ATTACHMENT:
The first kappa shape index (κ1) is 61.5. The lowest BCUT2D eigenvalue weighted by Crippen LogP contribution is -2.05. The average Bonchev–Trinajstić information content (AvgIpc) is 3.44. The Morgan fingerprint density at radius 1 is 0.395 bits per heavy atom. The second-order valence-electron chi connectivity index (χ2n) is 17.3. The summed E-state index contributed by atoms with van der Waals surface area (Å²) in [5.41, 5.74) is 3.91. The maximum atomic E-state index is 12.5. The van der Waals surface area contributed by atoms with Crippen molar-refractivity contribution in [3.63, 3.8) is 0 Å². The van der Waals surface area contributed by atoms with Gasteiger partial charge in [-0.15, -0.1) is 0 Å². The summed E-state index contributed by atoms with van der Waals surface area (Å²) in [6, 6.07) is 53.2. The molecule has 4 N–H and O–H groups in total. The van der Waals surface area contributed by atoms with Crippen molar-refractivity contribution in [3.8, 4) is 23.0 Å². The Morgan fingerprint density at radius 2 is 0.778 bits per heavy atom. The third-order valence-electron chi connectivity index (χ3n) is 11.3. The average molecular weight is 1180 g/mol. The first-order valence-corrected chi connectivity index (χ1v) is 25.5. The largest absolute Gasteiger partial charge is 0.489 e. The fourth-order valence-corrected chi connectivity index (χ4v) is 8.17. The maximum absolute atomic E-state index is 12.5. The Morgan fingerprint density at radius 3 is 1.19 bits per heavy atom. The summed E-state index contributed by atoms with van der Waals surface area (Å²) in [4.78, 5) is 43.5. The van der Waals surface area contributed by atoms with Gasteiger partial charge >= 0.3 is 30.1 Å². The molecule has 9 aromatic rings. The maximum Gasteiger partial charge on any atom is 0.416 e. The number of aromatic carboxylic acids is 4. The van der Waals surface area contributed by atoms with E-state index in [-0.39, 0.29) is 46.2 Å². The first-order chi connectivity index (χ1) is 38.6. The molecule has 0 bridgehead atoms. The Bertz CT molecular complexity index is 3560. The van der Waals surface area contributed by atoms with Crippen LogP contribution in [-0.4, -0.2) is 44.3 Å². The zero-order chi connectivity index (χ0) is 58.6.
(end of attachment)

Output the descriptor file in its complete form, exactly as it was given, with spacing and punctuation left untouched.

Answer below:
The first kappa shape index (κ1) is 61.5. The lowest BCUT2D eigenvalue weighted by Crippen LogP contribution is -2.05. The average Bonchev–Trinajstić information content (AvgIpc) is 3.44. The Morgan fingerprint density at radius 1 is 0.395 bits per heavy atom. The second-order valence-electron chi connectivity index (χ2n) is 17.3. The summed E-state index contributed by atoms with van der Waals surface area (Å²) in [5.41, 5.74) is 3.91. The maximum atomic E-state index is 12.5. The van der Waals surface area contributed by atoms with Crippen molar-refractivity contribution in [3.63, 3.8) is 0 Å². The van der Waals surface area contributed by atoms with Gasteiger partial charge in [-0.15, -0.1) is 0 Å². The summed E-state index contributed by atoms with van der Waals surface area (Å²) in [6, 6.07) is 53.2. The molecule has 4 N–H and O–H groups in total. The van der Waals surface area contributed by atoms with Crippen molar-refractivity contribution in [3.8, 4) is 23.0 Å². The Morgan fingerprint density at radius 2 is 0.778 bits per heavy atom. The third-order valence-electron chi connectivity index (χ3n) is 11.3. The average molecular weight is 1180 g/mol. The first-order valence-corrected chi connectivity index (χ1v) is 25.5. The largest absolute Gasteiger partial charge is 0.489 e. The fourth-order valence-corrected chi connectivity index (χ4v) is 8.17. The maximum absolute atomic E-state index is 12.5. The Morgan fingerprint density at radius 3 is 1.19 bits per heavy atom. The summed E-state index contributed by atoms with van der Waals surface area (Å²) in [4.78, 5) is 43.5. The van der Waals surface area contributed by atoms with Gasteiger partial charge >= 0.3 is 30.1 Å². The molecule has 9 aromatic rings. The maximum Gasteiger partial charge on any atom is 0.416 e. The number of aromatic carboxylic acids is 4. The van der Waals surface area contributed by atoms with E-state index in [-0.39, 0.29) is 46.2 Å². The first-order chi connectivity index (χ1) is 38.6. The molecule has 0 bridgehead atoms. The Bertz CT molecular complexity index is 3560. The van der Waals surface area contributed by atoms with Crippen LogP contribution in [-0.4, -0.2) is 44.3 Å². The zero-order chi connectivity index (χ0) is 58.6.